That said, I don't find it terribly useful to define a lot of color, and while FLFS has half the book dedicated to it, very little of it is defined.  It's the difference between, say, a Star Trek sourcebook that attempts to list all of the planets in the Federation, their population numbers, what kind of star they orbit, what resources they produce, et cetera, exhaustively, and a book that sets a tone that attempts to inspire the players to fill in the details themselves.  Actually, Dogs in the Vineyard presents its setting in a very similar way.

The thing of it is, your players are better equipped than you are to come up with color that they will like.  My armchair, barely-informed opinion is that you should define 'why which situation is important' rather loosely—your players are more than capable to add in stuff that will make it bang for them (especially if you give them guidelines and procedures to do so).


6. On 2006-02-17, Neel said:

I find that the distinction between color, setting, and situation changes over time and during play, because what's what depends on how the players are understanding and making use of the fictional detail.  Here's an example:

Suppose the players are playing in a Cthulhu-ish game, and at one point broke into the office of a professor of Greek literature to find out if he's a cultist of the insect god. One of the players, in an effort to add verisimilitude mentions that there is a stack of copies of The Bryn Mawr Classical Review gathering dust in a corner. At this moment in time, the fact that the professor subscribes to this magazine is just a piece of color—it has no significance to how things play out.

Now, a few scenes later, the mad professor kidnaps one of the PCs at gunpoint. The player relates that the PC pushes a copy of The Bryn Mawr Classical Review onto the central position of his desk before he's escorted away at gunpoint. The detail about the professor's journal subscriptions has just changed status: now it's one of the central facts of the situation, because it's now a detail that the other players could potentially use to explain how the other PCs figure out who kidnapped the first PC, or not.

This can also be used to change the status of other details. Suppose one of the other players is playing an illiterate character, and she then describes her PC seeing the journal, but not recognizing the connection. The other PC's illiteracy might also have been color before this moment, but now it takes on relevance—the course of the narrative is irretrievably altered because of it, and all the subsequent action is going to be suffused with terrible dramatic irony.


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This makes...
JBR go "Setting > Situation > Color"*
IJC go "Situation>Setting"*
TC go "Situation = Setting + Character"*
IJC go "Situation can also = Character + Character"*
VB go "Situation = Character } Setting"*
TAO go "Setting + Situation + Player = Story"*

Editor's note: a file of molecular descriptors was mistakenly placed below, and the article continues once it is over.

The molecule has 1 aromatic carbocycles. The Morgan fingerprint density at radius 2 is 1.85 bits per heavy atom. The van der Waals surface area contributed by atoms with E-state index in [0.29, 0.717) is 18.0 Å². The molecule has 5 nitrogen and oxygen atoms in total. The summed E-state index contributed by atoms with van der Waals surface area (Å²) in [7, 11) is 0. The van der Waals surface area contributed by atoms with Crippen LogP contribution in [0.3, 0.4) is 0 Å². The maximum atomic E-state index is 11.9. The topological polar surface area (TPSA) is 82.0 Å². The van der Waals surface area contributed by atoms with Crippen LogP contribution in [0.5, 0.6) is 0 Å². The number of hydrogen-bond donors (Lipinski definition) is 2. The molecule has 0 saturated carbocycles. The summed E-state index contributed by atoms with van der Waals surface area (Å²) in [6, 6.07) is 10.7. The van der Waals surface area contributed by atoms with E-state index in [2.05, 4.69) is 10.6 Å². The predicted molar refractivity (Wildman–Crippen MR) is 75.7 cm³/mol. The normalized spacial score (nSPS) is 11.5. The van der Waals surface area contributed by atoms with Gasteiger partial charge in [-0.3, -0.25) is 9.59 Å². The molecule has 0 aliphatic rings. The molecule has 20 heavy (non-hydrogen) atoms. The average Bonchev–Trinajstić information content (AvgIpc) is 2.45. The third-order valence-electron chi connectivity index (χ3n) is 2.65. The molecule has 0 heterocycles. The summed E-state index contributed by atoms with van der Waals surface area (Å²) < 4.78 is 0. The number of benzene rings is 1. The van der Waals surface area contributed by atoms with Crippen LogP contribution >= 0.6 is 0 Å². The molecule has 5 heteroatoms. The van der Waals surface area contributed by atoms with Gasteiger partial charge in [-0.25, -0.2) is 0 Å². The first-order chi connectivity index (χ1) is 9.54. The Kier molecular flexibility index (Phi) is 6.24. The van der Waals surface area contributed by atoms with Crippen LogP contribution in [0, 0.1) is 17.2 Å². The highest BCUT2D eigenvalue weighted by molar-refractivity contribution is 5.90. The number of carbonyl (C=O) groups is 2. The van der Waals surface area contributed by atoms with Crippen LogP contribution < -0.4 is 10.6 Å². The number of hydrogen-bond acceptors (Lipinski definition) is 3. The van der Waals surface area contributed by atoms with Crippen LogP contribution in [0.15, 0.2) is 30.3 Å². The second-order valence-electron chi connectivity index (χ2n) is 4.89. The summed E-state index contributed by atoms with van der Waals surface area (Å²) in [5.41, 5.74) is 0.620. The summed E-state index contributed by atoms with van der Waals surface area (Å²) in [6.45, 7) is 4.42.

SLB go "Situation = (Character / Setting) * Color - 4*pi/System"*

*click in for more

7. On 2006-02-17, Mark W said:

Let me see if I can throw out an example that's more generally accessible, because y'all are telling me good things, things worth knowing, but not the thing I'm trying to understand the most.

Judd's First Quest tSOY mod has the players name the three pools and assign abilities to them. Mechanically, everything works just the same as in vanilla tSOY. It feels important to me, somehow, whether Vigor is Vigor or Might. And whether the Sword skill works off of Might or Cunning (Reason).

For my high school game, I want people to be able to play with their high school stuff. I went to an all-male Jesuit private school. My source materials for the project range from Quadrophenia through Hogwarts to Azumanga Daioh. Providing evocative, grabby Color that the players can grab hold of to make the game their own rather than "that Breakfast Club game" is what I'm onto.


8. On 2006-02-17, Judd said:

Funny that you should bring up 1st Quest, Mark.

The pools can be quite different.  Where the color can come in is how they are refreshed, because that is all stuff the GM wants to see his players do in quiet between conflict moments in the game and they are all color...though some could be fuel for Bangs.

Anyway, I am planning to post some sample worlds on my livejournal tomorrow but yeah, the Pools are color but not only in how they are named but in how they refresh.

Some of the pools are quite different...thanks, Brennan!


9. On 2006-02-17, Jason M said:

Here's what I'd do - I'd make the game about your high school.  Or the ur-high school, the John Hughes high school, whatever really excites you.  Structure your events around that and make them as amorphous and universal as practical without losing the cool.  Then, in the back of the game, suggest other high schools and give some examples of how your event framework still works.

viz. Dogs, with the paragraph about playing Hezbollah or Puritans in the back.